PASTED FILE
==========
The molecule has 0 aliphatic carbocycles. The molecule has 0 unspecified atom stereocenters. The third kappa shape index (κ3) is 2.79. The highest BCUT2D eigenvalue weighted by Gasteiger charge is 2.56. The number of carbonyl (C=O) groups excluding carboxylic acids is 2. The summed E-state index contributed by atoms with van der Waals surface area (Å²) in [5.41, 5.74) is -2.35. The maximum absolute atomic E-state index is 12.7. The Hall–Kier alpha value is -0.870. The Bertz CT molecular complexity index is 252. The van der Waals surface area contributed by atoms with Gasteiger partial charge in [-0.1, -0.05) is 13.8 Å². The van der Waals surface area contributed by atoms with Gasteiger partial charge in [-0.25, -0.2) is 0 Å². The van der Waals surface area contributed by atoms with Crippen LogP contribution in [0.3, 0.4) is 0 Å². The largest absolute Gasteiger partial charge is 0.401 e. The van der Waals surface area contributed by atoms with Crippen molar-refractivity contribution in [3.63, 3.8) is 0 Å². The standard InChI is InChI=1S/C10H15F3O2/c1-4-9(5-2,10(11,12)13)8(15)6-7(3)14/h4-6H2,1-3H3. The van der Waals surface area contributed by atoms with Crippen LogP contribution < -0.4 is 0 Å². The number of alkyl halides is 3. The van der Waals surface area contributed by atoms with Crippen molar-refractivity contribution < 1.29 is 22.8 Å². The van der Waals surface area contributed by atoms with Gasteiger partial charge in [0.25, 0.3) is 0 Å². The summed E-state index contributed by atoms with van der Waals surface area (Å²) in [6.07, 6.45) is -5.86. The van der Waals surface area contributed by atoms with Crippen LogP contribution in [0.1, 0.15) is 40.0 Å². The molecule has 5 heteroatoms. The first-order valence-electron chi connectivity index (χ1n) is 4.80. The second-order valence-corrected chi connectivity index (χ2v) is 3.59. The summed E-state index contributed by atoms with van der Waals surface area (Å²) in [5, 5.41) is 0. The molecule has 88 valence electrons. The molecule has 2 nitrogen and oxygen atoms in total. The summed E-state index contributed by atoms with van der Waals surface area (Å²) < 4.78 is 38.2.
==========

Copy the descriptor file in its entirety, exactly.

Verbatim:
The molecule has 0 aliphatic carbocycles. The molecule has 0 unspecified atom stereocenters. The third kappa shape index (κ3) is 2.79. The highest BCUT2D eigenvalue weighted by Gasteiger charge is 2.56. The number of carbonyl (C=O) groups excluding carboxylic acids is 2. The summed E-state index contributed by atoms with van der Waals surface area (Å²) in [5.41, 5.74) is -2.35. The maximum absolute atomic E-state index is 12.7. The Hall–Kier alpha value is -0.870. The Bertz CT molecular complexity index is 252. The van der Waals surface area contributed by atoms with Gasteiger partial charge in [-0.1, -0.05) is 13.8 Å². The van der Waals surface area contributed by atoms with Gasteiger partial charge in [-0.25, -0.2) is 0 Å². The van der Waals surface area contributed by atoms with Crippen LogP contribution in [0.3, 0.4) is 0 Å². The largest absolute Gasteiger partial charge is 0.401 e. The van der Waals surface area contributed by atoms with Crippen molar-refractivity contribution in [3.63, 3.8) is 0 Å². The standard InChI is InChI=1S/C10H15F3O2/c1-4-9(5-2,10(11,12)13)8(15)6-7(3)14/h4-6H2,1-3H3. The van der Waals surface area contributed by atoms with Crippen LogP contribution < -0.4 is 0 Å². The number of alkyl halides is 3. The van der Waals surface area contributed by atoms with Crippen molar-refractivity contribution < 1.29 is 22.8 Å². The van der Waals surface area contributed by atoms with Gasteiger partial charge in [0.25, 0.3) is 0 Å². The summed E-state index contributed by atoms with van der Waals surface area (Å²) in [6.07, 6.45) is -5.86. The van der Waals surface area contributed by atoms with Crippen LogP contribution in [0.1, 0.15) is 40.0 Å². The molecule has 5 heteroatoms. The first-order valence-electron chi connectivity index (χ1n) is 4.80. The second-order valence-corrected chi connectivity index (χ2v) is 3.59. The summed E-state index contributed by atoms with van der Waals surface area (Å²) in [5, 5.41) is 0. The molecule has 88 valence electrons. The molecule has 2 nitrogen and oxygen atoms in total. The summed E-state index contributed by atoms with van der Waals surface area (Å²) < 4.78 is 38.2.